Join us in a discussion on the increasingly complex landscape of employee misclassification as we explore best practices to help your company avoid the costly pitfalls and time consuming litigation that can result from this expensive mistake.
The Second Circuit recently adopted the “Cat’s Paw” theory of liability in Title VII cases. This was hardly a surprise as other Circuit Courts had done the same after the United States Supreme Court endorsed Cat’s Paw in a USERRA case. But the Second Circuit went even further, allowing for the use of the Cat’s Paw argument in Title VII retaliation cases and in cases where a non-supervisory employee’s discriminatory actions lead the employer to take an adverse employment action against that employee’s co-worker. Until now, Cat’s Paw had mostly focused on employer liability based on the actions of misbehaving supervisors in hostile work environment cases. The decision puts additional pressure on employers to identify and eliminate discriminatory behavior in their workplaces. This post will briefly examine the Cat’s Paw doctrine and explain how the Second Circuit’s expanded its use in Vasquez v. Empress Ambulance Service, Inc., No. 15-3239 (2d Cir. Aug. 29, 2016).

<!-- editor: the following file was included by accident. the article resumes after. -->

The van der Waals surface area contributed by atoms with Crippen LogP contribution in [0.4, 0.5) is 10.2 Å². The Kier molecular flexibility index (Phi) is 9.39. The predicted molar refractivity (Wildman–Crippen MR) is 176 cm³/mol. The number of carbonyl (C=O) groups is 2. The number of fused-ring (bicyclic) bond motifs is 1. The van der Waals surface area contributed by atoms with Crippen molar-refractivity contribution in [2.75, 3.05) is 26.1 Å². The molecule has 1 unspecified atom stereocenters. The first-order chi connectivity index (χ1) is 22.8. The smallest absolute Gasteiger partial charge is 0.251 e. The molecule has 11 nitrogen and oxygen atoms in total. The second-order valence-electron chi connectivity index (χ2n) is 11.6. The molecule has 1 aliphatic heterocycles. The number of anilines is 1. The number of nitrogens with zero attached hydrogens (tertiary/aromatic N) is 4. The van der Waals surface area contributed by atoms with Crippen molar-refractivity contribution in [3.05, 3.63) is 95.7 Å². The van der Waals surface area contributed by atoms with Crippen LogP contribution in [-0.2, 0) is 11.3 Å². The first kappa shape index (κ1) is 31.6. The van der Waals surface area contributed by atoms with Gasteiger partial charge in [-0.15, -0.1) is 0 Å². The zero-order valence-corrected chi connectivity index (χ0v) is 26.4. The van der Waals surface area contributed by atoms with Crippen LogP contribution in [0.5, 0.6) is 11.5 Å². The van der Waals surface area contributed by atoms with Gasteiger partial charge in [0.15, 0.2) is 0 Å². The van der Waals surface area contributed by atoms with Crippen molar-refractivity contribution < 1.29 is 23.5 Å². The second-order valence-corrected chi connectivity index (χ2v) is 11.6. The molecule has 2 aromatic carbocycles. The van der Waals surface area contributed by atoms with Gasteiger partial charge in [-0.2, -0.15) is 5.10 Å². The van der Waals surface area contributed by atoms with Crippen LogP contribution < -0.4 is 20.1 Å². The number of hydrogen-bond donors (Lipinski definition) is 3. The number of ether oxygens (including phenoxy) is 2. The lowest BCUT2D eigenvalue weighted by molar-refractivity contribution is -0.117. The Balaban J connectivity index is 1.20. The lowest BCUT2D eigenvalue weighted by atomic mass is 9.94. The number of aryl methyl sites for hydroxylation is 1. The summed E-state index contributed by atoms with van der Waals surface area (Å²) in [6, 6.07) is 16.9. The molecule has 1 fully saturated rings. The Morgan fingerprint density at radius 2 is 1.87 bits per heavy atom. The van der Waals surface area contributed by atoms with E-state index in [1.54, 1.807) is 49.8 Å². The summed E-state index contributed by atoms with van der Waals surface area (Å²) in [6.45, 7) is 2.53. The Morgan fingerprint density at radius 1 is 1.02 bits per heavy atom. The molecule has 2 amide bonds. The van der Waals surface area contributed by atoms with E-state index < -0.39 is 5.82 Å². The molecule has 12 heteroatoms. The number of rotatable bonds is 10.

Written by Robert Sheridan
Like festive lights and bow-wrapped luxury cars, ‘tis the season for horror stories from company holiday parties. Office holiday parties are a cherished tradition and a nice way for companies to thank their employees for a job well done. However, employers need to safeguard against parties running amok and companies ending up on the wrong end of the gossip pages. We suggest some best practices to avoid liability and embarrassment.